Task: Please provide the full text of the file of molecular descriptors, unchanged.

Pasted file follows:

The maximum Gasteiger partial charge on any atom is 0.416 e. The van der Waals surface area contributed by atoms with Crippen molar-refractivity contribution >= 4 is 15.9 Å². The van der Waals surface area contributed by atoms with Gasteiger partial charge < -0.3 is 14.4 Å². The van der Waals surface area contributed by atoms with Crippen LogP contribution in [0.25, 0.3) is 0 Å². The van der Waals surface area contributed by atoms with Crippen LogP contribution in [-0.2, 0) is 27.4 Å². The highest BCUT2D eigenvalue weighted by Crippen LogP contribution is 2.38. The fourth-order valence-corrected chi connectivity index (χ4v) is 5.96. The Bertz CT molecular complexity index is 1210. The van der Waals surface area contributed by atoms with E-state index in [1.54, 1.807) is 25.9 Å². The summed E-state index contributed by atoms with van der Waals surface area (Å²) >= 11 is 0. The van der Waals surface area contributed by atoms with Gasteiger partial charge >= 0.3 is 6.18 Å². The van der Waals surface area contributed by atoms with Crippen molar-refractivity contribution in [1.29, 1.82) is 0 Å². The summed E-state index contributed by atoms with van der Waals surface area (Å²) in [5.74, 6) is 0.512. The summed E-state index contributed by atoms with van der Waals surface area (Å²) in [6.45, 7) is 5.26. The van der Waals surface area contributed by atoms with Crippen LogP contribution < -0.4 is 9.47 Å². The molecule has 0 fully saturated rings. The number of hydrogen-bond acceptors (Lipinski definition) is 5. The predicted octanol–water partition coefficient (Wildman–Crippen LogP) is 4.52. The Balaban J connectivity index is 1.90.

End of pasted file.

The maximum Gasteiger partial charge on any atom is 0.416 e. The van der Waals surface area contributed by atoms with Crippen molar-refractivity contribution >= 4 is 15.9 Å². The van der Waals surface area contributed by atoms with Gasteiger partial charge < -0.3 is 14.4 Å². The van der Waals surface area contributed by atoms with Crippen LogP contribution in [0.25, 0.3) is 0 Å². The van der Waals surface area contributed by atoms with Crippen LogP contribution in [-0.2, 0) is 27.4 Å². The highest BCUT2D eigenvalue weighted by Crippen LogP contribution is 2.38. The fourth-order valence-corrected chi connectivity index (χ4v) is 5.96. The Bertz CT molecular complexity index is 1210. The van der Waals surface area contributed by atoms with E-state index in [1.54, 1.807) is 25.9 Å². The summed E-state index contributed by atoms with van der Waals surface area (Å²) >= 11 is 0. The van der Waals surface area contributed by atoms with Gasteiger partial charge >= 0.3 is 6.18 Å². The van der Waals surface area contributed by atoms with Crippen molar-refractivity contribution in [1.29, 1.82) is 0 Å². The summed E-state index contributed by atoms with van der Waals surface area (Å²) in [5.74, 6) is 0.512. The summed E-state index contributed by atoms with van der Waals surface area (Å²) in [6.45, 7) is 5.26. The van der Waals surface area contributed by atoms with Crippen LogP contribution < -0.4 is 9.47 Å². The molecule has 0 fully saturated rings. The number of hydrogen-bond acceptors (Lipinski definition) is 5. The predicted octanol–water partition coefficient (Wildman–Crippen LogP) is 4.52. The Balaban J connectivity index is 1.90.